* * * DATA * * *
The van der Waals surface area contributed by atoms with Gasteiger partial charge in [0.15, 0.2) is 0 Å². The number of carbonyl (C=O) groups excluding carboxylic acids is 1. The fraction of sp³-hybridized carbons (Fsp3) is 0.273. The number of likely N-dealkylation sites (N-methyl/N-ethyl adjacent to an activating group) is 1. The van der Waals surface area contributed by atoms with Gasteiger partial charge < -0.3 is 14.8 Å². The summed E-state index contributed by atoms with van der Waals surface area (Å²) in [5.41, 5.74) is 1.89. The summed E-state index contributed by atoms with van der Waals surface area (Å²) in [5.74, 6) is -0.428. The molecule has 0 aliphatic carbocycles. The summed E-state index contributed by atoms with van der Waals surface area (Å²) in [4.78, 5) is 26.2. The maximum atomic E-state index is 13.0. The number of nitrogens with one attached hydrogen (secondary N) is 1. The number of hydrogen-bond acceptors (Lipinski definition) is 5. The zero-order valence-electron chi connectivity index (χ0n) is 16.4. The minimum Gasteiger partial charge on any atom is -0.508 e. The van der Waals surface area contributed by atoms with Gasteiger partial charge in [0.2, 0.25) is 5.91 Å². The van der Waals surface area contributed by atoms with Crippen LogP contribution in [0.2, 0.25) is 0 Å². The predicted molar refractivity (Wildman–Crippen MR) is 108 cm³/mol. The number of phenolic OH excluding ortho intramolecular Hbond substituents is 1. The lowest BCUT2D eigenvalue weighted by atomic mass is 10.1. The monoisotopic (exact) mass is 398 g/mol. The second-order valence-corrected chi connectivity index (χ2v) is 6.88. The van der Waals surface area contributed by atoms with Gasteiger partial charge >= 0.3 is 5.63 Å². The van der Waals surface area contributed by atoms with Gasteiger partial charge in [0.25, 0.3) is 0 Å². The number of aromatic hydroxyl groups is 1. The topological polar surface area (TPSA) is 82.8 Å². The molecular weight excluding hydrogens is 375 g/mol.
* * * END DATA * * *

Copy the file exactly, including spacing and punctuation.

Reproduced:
The van der Waals surface area contributed by atoms with Gasteiger partial charge in [0.15, 0.2) is 0 Å². The number of carbonyl (C=O) groups excluding carboxylic acids is 1. The fraction of sp³-hybridized carbons (Fsp3) is 0.273. The number of likely N-dealkylation sites (N-methyl/N-ethyl adjacent to an activating group) is 1. The van der Waals surface area contributed by atoms with Gasteiger partial charge < -0.3 is 14.8 Å². The summed E-state index contributed by atoms with van der Waals surface area (Å²) in [5.41, 5.74) is 1.89. The summed E-state index contributed by atoms with van der Waals surface area (Å²) in [5.74, 6) is -0.428. The molecule has 0 aliphatic carbocycles. The summed E-state index contributed by atoms with van der Waals surface area (Å²) in [4.78, 5) is 26.2. The maximum atomic E-state index is 13.0. The number of nitrogens with one attached hydrogen (secondary N) is 1. The number of hydrogen-bond acceptors (Lipinski definition) is 5. The zero-order valence-electron chi connectivity index (χ0n) is 16.4. The minimum Gasteiger partial charge on any atom is -0.508 e. The van der Waals surface area contributed by atoms with Gasteiger partial charge in [0.2, 0.25) is 5.91 Å². The van der Waals surface area contributed by atoms with Crippen LogP contribution in [0.2, 0.25) is 0 Å². The predicted molar refractivity (Wildman–Crippen MR) is 108 cm³/mol. The number of phenolic OH excluding ortho intramolecular Hbond substituents is 1. The lowest BCUT2D eigenvalue weighted by atomic mass is 10.1. The monoisotopic (exact) mass is 398 g/mol. The second-order valence-corrected chi connectivity index (χ2v) is 6.88. The van der Waals surface area contributed by atoms with Gasteiger partial charge >= 0.3 is 5.63 Å². The van der Waals surface area contributed by atoms with Gasteiger partial charge in [0.25, 0.3) is 0 Å². The number of aromatic hydroxyl groups is 1. The topological polar surface area (TPSA) is 82.8 Å². The molecular weight excluding hydrogens is 375 g/mol.